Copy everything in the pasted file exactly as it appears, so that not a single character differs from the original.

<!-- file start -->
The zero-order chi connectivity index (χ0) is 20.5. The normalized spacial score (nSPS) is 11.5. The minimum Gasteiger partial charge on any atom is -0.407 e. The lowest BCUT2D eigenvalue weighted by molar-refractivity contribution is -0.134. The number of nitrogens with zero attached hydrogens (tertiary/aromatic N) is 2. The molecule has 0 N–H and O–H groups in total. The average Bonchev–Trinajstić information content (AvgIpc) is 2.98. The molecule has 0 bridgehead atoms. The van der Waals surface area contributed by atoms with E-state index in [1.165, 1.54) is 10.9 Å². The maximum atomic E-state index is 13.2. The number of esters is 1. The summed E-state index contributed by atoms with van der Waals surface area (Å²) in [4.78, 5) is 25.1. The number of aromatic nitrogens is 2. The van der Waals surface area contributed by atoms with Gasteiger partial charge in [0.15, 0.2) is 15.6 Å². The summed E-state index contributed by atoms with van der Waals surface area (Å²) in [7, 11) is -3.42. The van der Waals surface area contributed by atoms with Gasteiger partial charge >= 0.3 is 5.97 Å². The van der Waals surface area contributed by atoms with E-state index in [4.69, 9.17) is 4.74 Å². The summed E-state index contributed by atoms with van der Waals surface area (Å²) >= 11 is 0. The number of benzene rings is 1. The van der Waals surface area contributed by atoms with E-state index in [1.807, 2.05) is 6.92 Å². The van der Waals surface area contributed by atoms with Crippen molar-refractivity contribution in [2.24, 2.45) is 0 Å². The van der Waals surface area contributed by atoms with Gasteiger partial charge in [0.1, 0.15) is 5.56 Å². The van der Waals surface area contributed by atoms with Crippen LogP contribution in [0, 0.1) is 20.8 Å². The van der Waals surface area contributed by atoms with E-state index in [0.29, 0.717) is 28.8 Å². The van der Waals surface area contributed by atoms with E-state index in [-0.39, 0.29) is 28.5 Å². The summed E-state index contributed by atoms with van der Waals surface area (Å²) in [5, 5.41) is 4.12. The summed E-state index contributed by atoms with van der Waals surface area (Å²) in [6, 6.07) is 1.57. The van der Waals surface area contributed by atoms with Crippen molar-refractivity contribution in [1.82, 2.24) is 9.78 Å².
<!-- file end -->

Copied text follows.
The zero-order chi connectivity index (χ0) is 20.5. The normalized spacial score (nSPS) is 11.5. The minimum Gasteiger partial charge on any atom is -0.407 e. The lowest BCUT2D eigenvalue weighted by molar-refractivity contribution is -0.134. The number of nitrogens with zero attached hydrogens (tertiary/aromatic N) is 2. The molecule has 0 N–H and O–H groups in total. The average Bonchev–Trinajstić information content (AvgIpc) is 2.98. The molecule has 0 bridgehead atoms. The van der Waals surface area contributed by atoms with E-state index in [1.165, 1.54) is 10.9 Å². The maximum atomic E-state index is 13.2. The number of esters is 1. The summed E-state index contributed by atoms with van der Waals surface area (Å²) in [4.78, 5) is 25.1. The number of aromatic nitrogens is 2. The van der Waals surface area contributed by atoms with Gasteiger partial charge in [0.15, 0.2) is 15.6 Å². The summed E-state index contributed by atoms with van der Waals surface area (Å²) in [7, 11) is -3.42. The van der Waals surface area contributed by atoms with Gasteiger partial charge >= 0.3 is 5.97 Å². The van der Waals surface area contributed by atoms with E-state index in [4.69, 9.17) is 4.74 Å². The summed E-state index contributed by atoms with van der Waals surface area (Å²) >= 11 is 0. The number of benzene rings is 1. The van der Waals surface area contributed by atoms with E-state index in [1.807, 2.05) is 6.92 Å². The van der Waals surface area contributed by atoms with Crippen molar-refractivity contribution in [2.24, 2.45) is 0 Å². The van der Waals surface area contributed by atoms with Gasteiger partial charge in [0.1, 0.15) is 5.56 Å². The van der Waals surface area contributed by atoms with Crippen LogP contribution in [0, 0.1) is 20.8 Å². The van der Waals surface area contributed by atoms with E-state index in [0.29, 0.717) is 28.8 Å². The van der Waals surface area contributed by atoms with E-state index in [-0.39, 0.29) is 28.5 Å². The summed E-state index contributed by atoms with van der Waals surface area (Å²) in [5, 5.41) is 4.12. The summed E-state index contributed by atoms with van der Waals surface area (Å²) in [6, 6.07) is 1.57. The van der Waals surface area contributed by atoms with Crippen molar-refractivity contribution in [1.82, 2.24) is 9.78 Å².